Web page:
Charging of Released Hamas Activist Ups Heat on PM

The revelation that a prisoner released in the Shalit deal murdered police officer Baruch Mizrahi helps the right-wing pressure Netanyahu to be tough with the Palestinians.

Amos Harel
Amos Harel
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Funeral of Chief Superintended Baruch Mizrahi in Jerusalem, April 16 2014.
Funeral of Chief Superintended Baruch Mizrahi in Jerusalem, April 16 2014.Credit: Reuters
Amos Harel
Amos Harel

As far as is known, on the 11th day of Operation Brother’s Keeper, there were no unusual developments in connection with the efforts to find the three kidnapped teenagers. The significant news, only flimsily related to the present affair but very relevant to the heart of the public debate in Israel, was the apparent solving of another terror attack in the Hebron area, the murder of police officer Maj. Gen. Baruch Mizrahi in April.

With the lifting of the gag order on this incident, it was reported on Monday that a month and a half ago the Shin Bet arrested two suspects in the case, a father and son. They were charged on Monday. The father Ziad Awad, a Hamas activist from the village of Idna, was freed in the prisoner exchange for Israeli soldier Gilad Shalit. Beyond any impact this might have on Israel-Palestinian Authority relations, it is above all political dynamite.

Since the teens’ abduction, Prime Minister Benjamin Netanyahu has been under major pressure from the right to take harsher measures toward Hamas, and also toward the PA to some degree. Awad’s arrest makes Netanyahu more vulnerable to the arguments from the settlers and the right wing of the Likud. In October 2011, he retreated from his declared ideological positions and released 1,027 Palestinian terrorists from prison in exchange for Gilad Shalit’s release from Hamas captivity.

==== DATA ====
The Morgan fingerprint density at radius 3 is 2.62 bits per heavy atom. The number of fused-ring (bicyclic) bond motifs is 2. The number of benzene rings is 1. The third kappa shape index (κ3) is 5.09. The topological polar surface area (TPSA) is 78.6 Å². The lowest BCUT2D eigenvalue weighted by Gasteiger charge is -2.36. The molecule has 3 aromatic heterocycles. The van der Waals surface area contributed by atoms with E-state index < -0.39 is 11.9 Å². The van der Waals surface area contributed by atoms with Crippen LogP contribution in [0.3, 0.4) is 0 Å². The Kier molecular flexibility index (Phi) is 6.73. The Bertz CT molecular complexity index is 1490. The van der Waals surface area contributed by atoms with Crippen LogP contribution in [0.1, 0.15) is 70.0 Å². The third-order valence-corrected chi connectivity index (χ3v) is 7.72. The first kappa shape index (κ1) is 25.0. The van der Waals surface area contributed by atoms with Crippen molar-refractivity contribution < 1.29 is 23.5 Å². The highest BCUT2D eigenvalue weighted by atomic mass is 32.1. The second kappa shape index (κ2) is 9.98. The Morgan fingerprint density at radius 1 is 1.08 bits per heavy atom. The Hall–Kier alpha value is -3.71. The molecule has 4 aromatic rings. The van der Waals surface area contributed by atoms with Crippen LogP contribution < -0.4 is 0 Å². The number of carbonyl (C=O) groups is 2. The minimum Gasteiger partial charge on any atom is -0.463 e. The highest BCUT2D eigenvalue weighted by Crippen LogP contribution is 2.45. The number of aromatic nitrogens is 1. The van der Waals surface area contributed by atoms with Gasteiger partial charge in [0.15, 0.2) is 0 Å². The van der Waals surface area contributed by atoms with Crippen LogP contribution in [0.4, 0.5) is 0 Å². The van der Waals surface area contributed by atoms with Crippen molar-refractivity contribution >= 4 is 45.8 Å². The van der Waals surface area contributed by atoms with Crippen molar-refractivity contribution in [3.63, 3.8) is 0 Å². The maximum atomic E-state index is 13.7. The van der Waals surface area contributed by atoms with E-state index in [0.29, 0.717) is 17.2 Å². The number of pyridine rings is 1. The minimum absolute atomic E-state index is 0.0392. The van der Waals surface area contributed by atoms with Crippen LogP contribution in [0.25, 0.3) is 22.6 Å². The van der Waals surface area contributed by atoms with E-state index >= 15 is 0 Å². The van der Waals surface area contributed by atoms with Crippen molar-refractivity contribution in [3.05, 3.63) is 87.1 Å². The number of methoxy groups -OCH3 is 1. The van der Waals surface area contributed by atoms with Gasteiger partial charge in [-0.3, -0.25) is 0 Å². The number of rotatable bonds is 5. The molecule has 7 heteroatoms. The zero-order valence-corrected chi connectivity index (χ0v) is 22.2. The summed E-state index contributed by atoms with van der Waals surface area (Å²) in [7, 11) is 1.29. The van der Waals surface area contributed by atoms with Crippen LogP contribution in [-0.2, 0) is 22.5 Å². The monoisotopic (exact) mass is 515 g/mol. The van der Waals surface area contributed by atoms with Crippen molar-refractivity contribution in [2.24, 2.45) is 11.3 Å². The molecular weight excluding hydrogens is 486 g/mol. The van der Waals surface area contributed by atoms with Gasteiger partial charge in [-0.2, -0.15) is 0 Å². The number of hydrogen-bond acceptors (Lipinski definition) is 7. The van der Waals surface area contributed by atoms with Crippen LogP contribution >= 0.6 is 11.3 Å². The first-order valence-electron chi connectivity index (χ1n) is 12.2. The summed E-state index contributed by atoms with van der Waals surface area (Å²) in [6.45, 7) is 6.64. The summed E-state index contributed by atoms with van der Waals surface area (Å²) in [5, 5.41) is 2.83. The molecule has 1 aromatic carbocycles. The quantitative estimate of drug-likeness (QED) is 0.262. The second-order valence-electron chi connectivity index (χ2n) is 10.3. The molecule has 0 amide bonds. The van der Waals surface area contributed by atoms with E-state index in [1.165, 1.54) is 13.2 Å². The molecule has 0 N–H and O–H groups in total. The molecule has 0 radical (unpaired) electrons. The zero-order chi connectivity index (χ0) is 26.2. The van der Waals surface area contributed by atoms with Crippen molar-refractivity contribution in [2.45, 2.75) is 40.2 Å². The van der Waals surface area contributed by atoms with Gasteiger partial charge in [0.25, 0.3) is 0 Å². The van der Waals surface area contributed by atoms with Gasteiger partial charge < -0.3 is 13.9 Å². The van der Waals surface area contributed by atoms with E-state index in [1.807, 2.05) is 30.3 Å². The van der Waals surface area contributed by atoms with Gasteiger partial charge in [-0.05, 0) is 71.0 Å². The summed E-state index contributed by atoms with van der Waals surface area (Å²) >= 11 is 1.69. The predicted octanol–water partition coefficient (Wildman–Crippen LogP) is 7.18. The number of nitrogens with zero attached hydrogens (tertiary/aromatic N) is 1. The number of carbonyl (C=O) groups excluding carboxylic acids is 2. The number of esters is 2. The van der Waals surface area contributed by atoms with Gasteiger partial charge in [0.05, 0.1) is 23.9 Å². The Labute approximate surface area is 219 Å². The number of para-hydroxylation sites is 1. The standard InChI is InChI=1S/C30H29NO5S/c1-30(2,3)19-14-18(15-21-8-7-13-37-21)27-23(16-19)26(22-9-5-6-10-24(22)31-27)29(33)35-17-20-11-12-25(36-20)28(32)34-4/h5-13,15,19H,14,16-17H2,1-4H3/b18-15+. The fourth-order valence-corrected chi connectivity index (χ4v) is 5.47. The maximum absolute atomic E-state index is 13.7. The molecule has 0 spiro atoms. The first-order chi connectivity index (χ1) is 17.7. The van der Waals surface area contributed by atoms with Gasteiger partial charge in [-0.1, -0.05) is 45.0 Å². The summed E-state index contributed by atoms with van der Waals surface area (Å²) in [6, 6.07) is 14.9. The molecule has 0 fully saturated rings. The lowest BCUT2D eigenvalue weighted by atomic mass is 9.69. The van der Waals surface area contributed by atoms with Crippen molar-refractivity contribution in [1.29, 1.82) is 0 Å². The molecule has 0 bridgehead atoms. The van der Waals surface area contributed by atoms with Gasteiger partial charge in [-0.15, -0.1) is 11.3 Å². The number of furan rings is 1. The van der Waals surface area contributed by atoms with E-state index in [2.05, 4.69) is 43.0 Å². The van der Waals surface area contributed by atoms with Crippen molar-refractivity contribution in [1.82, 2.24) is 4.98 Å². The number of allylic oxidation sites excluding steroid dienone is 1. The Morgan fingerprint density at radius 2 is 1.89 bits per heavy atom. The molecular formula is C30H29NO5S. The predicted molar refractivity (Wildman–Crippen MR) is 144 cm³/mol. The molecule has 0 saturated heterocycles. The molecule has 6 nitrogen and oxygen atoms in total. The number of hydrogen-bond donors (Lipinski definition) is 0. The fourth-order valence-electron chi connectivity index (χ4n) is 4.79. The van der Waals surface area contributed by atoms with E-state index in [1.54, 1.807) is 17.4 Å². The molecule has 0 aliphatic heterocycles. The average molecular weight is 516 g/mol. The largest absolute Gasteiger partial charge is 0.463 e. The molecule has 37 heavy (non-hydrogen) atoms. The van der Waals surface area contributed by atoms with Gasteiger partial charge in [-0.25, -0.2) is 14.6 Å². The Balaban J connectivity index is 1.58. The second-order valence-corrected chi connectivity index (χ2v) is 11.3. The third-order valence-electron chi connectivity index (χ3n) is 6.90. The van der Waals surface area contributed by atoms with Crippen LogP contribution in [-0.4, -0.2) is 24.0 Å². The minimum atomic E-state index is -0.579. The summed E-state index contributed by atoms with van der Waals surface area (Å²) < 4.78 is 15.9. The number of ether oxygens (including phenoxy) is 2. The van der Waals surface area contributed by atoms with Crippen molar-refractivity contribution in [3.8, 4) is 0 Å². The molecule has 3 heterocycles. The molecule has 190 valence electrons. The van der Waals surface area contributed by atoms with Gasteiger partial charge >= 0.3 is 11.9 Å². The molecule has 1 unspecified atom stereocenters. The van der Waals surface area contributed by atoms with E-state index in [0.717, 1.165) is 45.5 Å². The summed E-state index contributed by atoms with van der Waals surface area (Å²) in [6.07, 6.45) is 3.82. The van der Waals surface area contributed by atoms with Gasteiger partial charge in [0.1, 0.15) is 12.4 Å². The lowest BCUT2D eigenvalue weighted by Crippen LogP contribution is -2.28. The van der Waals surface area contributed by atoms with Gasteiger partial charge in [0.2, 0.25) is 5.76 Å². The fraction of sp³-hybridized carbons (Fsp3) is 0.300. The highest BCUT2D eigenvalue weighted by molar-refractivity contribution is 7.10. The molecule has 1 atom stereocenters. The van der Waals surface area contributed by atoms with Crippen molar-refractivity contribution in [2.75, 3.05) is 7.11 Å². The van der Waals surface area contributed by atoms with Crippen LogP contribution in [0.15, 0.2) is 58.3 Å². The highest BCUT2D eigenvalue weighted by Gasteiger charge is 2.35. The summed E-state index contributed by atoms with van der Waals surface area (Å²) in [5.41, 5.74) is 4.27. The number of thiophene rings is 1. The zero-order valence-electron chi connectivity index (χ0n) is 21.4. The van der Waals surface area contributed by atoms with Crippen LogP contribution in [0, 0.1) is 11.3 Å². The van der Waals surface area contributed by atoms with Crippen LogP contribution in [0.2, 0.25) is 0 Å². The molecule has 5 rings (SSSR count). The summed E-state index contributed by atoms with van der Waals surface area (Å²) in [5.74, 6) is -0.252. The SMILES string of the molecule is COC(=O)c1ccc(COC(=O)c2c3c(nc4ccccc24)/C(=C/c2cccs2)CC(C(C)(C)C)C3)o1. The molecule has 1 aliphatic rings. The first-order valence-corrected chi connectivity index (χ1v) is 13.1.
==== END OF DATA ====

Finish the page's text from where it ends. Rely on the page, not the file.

The right’s argument goes like this: Netanyahu released terrorists responsible for the murders of hundreds of Israelis, knowing that many of them would return to terrorist activity. Mizrahi, who was murdered while driving with his family to a Passover seder in the West Bank settlement of Kiryat Arba, is just the first victim of this rash decision. There will be more in the future. Therefore, the prime minister must not display any further weakness toward the Palestinians.

Thus the demand for harsh decisions made previously: the refusal to release the Israeli Arab prisoners in the final stage of U.S. Secretary of State John Kerry’s recent peace initiative, the bill sponsored by Economy Minister Naftali Bennett and MK Ayelet Shaked (Habayit Hayehudi) to ban pardons for terrorist killers and the force-feeding bill meant to be applied to the hunger-striking security detainees.

The suspect in the Mizrahi murder was arrested in early May, and the prime minister knew before the teenagers’ kidnapping that it would become public that he was among the prisoners released in the Shalit deal. This could also explain the hard line he is taking now — from his declared refusal to negotiate with the boys’ kidnappers (who have so far not sought any such thing), to the re-arrest of 56 people who were released in the Shlit deal as punishment for the kidnapping and the decision to demolish the Awad family home, as well as the announcement of an all-out campaign against Hamas.

It is in the Hamas campagin that a little wind seems to have gone out of the sails of the Israeli plan. Senior Israel Defense Forces officers openly admitted on Monday afternoon what Haaretz reported that morning: The army feels that the additional parts tacked on to the operation — the campaign against Hamas, the mass arrests of the organization’s activists and, mainly, the raids of the offices of the civilian associations connected to Hamas — have run their course. The IDF wants to go back to focusing on the original target, continuing the search for the three boys and pursuing the Hamas cell that abducted them.

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